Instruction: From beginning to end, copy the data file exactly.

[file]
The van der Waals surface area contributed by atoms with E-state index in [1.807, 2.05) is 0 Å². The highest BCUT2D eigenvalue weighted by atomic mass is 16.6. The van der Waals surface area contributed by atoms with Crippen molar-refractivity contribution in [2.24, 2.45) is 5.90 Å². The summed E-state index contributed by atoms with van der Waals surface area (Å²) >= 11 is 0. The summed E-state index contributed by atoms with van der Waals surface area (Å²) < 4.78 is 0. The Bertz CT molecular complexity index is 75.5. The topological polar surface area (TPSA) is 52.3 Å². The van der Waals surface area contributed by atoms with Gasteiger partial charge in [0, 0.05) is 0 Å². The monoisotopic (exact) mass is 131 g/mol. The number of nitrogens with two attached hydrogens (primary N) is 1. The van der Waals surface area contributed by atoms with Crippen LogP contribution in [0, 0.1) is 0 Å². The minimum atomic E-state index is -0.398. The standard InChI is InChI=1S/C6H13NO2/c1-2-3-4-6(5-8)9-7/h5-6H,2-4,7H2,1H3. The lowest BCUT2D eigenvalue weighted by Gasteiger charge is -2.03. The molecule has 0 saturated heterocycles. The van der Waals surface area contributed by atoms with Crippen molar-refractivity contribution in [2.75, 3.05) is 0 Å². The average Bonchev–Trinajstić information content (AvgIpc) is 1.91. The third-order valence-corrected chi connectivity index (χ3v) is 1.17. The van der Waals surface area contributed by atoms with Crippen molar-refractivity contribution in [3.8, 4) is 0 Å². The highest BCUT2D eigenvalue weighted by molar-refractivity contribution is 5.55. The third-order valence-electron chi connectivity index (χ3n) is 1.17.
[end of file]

The van der Waals surface area contributed by atoms with E-state index in [1.807, 2.05) is 0 Å². The highest BCUT2D eigenvalue weighted by atomic mass is 16.6. The van der Waals surface area contributed by atoms with Crippen molar-refractivity contribution in [2.24, 2.45) is 5.90 Å². The summed E-state index contributed by atoms with van der Waals surface area (Å²) >= 11 is 0. The summed E-state index contributed by atoms with van der Waals surface area (Å²) < 4.78 is 0. The Bertz CT molecular complexity index is 75.5. The topological polar surface area (TPSA) is 52.3 Å². The van der Waals surface area contributed by atoms with Gasteiger partial charge in [0, 0.05) is 0 Å². The monoisotopic (exact) mass is 131 g/mol. The number of nitrogens with two attached hydrogens (primary N) is 1. The van der Waals surface area contributed by atoms with Crippen LogP contribution in [0, 0.1) is 0 Å². The minimum atomic E-state index is -0.398. The standard InChI is InChI=1S/C6H13NO2/c1-2-3-4-6(5-8)9-7/h5-6H,2-4,7H2,1H3. The lowest BCUT2D eigenvalue weighted by Gasteiger charge is -2.03. The molecule has 0 saturated heterocycles. The van der Waals surface area contributed by atoms with Crippen molar-refractivity contribution in [2.75, 3.05) is 0 Å². The average Bonchev–Trinajstić information content (AvgIpc) is 1.91. The third-order valence-corrected chi connectivity index (χ3v) is 1.17. The van der Waals surface area contributed by atoms with Crippen molar-refractivity contribution in [3.8, 4) is 0 Å². The highest BCUT2D eigenvalue weighted by molar-refractivity contribution is 5.55. The third-order valence-electron chi connectivity index (χ3n) is 1.17.